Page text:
Below is an excerpt from HLN "Morning Express" anchor Robin Meade's new book, Morning Sunshine!: How to Radiate Confidence and Feel It Too published by Hachette Book Group. The following takes place when Robin was working as a weekend anchor in Chicago, Illinois.
Robin Meade's book "Morning Sunshine!: How to Radiate Confidence and Feel It Too" hits shelves September 10.
I looked down at the copy of the news story. My stomach clenched. My heart started palpitating. I think I held my breath without realizing it.
The floor director gave me the cue, pointing at me as the camera came up on my face.
I felt sweaty. Just as I opened my mouth to speak, the set seemed to fade into a gauzy haze. My breathing was jagged. The words came, but my voice was quivering so much it sounded like a kid singing into a big box fan on a humid summer day: "Bray-ay-ay-ay-king new-ew-ew-ews tonigh-igh-ight."
My hands shook uncontrollably, and I was huffing and puffing as if I were running mile twenty five of the Chicago Marathon. These were not the controlled, measured tones of someone who had been doing this for a living for years. My heart pounded in my ears, and my face flushed. I was losing it, right there with who knows how many thousands of people watching.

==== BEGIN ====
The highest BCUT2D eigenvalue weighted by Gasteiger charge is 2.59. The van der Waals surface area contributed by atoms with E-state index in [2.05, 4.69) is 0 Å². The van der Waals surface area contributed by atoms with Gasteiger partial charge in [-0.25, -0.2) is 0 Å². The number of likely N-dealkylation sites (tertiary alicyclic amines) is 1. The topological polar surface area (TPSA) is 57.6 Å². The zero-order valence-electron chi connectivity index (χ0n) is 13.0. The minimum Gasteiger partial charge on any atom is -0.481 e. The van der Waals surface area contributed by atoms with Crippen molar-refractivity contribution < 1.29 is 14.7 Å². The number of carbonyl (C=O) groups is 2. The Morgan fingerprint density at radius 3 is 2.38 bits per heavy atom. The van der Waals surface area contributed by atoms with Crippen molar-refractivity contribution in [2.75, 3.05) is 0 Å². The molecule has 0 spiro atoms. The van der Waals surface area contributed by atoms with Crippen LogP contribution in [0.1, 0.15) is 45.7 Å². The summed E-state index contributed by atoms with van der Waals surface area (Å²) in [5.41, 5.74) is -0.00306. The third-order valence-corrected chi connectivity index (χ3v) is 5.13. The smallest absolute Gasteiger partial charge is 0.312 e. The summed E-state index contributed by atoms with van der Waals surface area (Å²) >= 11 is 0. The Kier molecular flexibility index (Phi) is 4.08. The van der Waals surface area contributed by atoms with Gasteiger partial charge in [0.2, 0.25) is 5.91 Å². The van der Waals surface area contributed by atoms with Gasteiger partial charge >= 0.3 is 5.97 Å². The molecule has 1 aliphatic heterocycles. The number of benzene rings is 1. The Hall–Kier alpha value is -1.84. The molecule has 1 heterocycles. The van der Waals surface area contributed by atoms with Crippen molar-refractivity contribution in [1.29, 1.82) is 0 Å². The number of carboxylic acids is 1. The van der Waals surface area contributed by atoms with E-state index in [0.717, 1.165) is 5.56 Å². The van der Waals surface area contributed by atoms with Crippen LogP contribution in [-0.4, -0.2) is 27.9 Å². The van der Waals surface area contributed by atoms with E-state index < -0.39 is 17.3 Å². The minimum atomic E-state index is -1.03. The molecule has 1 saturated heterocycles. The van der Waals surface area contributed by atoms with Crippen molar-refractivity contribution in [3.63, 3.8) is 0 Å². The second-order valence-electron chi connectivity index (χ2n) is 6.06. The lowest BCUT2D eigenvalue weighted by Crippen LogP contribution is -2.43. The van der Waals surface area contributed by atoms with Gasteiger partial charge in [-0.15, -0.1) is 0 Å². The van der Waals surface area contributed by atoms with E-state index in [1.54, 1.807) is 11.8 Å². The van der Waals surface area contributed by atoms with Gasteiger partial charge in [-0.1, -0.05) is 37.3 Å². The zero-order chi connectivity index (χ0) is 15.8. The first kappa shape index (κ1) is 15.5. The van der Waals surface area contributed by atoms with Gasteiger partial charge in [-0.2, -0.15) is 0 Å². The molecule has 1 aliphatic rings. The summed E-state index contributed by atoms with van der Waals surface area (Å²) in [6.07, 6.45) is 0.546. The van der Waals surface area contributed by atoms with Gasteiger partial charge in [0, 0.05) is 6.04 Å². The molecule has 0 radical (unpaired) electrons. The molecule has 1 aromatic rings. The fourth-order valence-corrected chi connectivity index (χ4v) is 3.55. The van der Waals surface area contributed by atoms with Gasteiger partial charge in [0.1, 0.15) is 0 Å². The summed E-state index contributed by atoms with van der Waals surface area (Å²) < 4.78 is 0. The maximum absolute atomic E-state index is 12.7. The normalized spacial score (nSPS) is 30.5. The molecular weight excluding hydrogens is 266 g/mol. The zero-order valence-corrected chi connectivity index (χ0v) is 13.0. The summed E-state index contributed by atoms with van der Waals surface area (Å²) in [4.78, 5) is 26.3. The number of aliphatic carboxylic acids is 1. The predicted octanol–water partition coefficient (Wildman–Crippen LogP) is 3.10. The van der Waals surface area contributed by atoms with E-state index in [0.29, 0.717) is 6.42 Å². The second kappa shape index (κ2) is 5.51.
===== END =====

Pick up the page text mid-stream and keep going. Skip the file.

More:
What the hell is happening? As I delivered the facts of the story, I didn't hear a thing that came out of my mouth. All I heard were my own thoughts.
Oh, no, you're screwing up!
Oh, no, your bosses are probably watching!
You're going to get fired!
How will you pay your mortgage?
What will people think of you?
And then, of course, Holy crapola, where is that sound bite?
Can you see how the cause-and-effect relationship of my thoughts just engulfed me in doom and gloom? I couldn't keep my mind on the story. I totally slipped into imagining the future and the horrible repercussions of my screwup. CNN's Virginia Cha talks to Robin about her on-air anxiety and her upcoming book »
Because I'm writing this today, you can tell that somehow I lived to see the sound bite that evening. The whole looking-like-I-was-hopped-up-on-six-energy-drinks episode lasted only seconds. But it seemed like an eternity.
Now Josh, the I'm-going-to-be-a-reporter-someday crew member, and Michael, the I-really-want-to-be-a-rock-star prompter operator, were around me, wearing the same expression you'd have after witnessing a car wreck.
"Robin, are you okay? Do you need a glass of water?" Josh's eyes were wide open, as if he really wanted to shout, "Dude!" He didn't know what to make of this.
"Yeah, please," I croaked. My mouth was cotton. I wished I had a trough to douse my head in instead of a tiny Dixie cup of water.
"Everything okay out there?" the producer chimed in on my IFB, the earpiece through which the producer and director talk to anchors during the show without the folks at home hearing it.
What to say, what to say? "Oh, sorry about that. Wow, that was weird! I lost my breath or something." I faked a half-laugh at the end of that statement for their benefit.
When Josh handed me the glass of water, I was surprised to see my hands were still trembling. I noticed how incredibly weak I felt, and I noisily gulped down the water the way my dog does at his water bowl after he's been chasing squirrels for an hour.
Get it together, Robin!